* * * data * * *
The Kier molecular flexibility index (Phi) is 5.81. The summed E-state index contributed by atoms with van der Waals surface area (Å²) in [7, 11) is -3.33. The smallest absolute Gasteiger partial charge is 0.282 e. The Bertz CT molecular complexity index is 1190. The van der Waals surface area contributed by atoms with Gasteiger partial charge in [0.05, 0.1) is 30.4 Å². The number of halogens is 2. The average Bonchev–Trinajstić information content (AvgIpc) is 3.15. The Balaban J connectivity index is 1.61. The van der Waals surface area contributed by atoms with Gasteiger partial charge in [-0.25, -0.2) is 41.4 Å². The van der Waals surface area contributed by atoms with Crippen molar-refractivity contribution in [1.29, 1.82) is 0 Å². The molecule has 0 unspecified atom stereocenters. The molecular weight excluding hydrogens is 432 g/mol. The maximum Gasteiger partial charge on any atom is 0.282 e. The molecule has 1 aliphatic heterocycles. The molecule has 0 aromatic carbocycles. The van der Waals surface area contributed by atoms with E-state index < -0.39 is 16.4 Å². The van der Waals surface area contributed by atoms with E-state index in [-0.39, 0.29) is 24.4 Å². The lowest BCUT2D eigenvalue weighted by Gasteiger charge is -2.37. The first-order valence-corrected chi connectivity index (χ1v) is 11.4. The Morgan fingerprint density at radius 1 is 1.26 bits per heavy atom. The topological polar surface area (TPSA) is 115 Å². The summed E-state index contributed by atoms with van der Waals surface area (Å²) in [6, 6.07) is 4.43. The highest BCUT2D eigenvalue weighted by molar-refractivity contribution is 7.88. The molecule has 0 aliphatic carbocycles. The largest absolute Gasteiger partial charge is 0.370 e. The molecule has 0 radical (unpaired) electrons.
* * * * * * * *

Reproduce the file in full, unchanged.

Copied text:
The Kier molecular flexibility index (Phi) is 5.81. The summed E-state index contributed by atoms with van der Waals surface area (Å²) in [7, 11) is -3.33. The smallest absolute Gasteiger partial charge is 0.282 e. The Bertz CT molecular complexity index is 1190. The van der Waals surface area contributed by atoms with Gasteiger partial charge in [0.05, 0.1) is 30.4 Å². The number of halogens is 2. The average Bonchev–Trinajstić information content (AvgIpc) is 3.15. The Balaban J connectivity index is 1.61. The van der Waals surface area contributed by atoms with Gasteiger partial charge in [-0.25, -0.2) is 41.4 Å². The van der Waals surface area contributed by atoms with Crippen molar-refractivity contribution in [1.29, 1.82) is 0 Å². The molecule has 0 unspecified atom stereocenters. The molecular weight excluding hydrogens is 432 g/mol. The maximum Gasteiger partial charge on any atom is 0.282 e. The molecule has 1 aliphatic heterocycles. The molecule has 0 aromatic carbocycles. The van der Waals surface area contributed by atoms with E-state index < -0.39 is 16.4 Å². The van der Waals surface area contributed by atoms with E-state index in [-0.39, 0.29) is 24.4 Å². The lowest BCUT2D eigenvalue weighted by Gasteiger charge is -2.37. The first-order valence-corrected chi connectivity index (χ1v) is 11.4. The Morgan fingerprint density at radius 1 is 1.26 bits per heavy atom. The topological polar surface area (TPSA) is 115 Å². The summed E-state index contributed by atoms with van der Waals surface area (Å²) in [6, 6.07) is 4.43. The highest BCUT2D eigenvalue weighted by molar-refractivity contribution is 7.88. The molecule has 0 aliphatic carbocycles. The largest absolute Gasteiger partial charge is 0.370 e. The molecule has 0 radical (unpaired) electrons.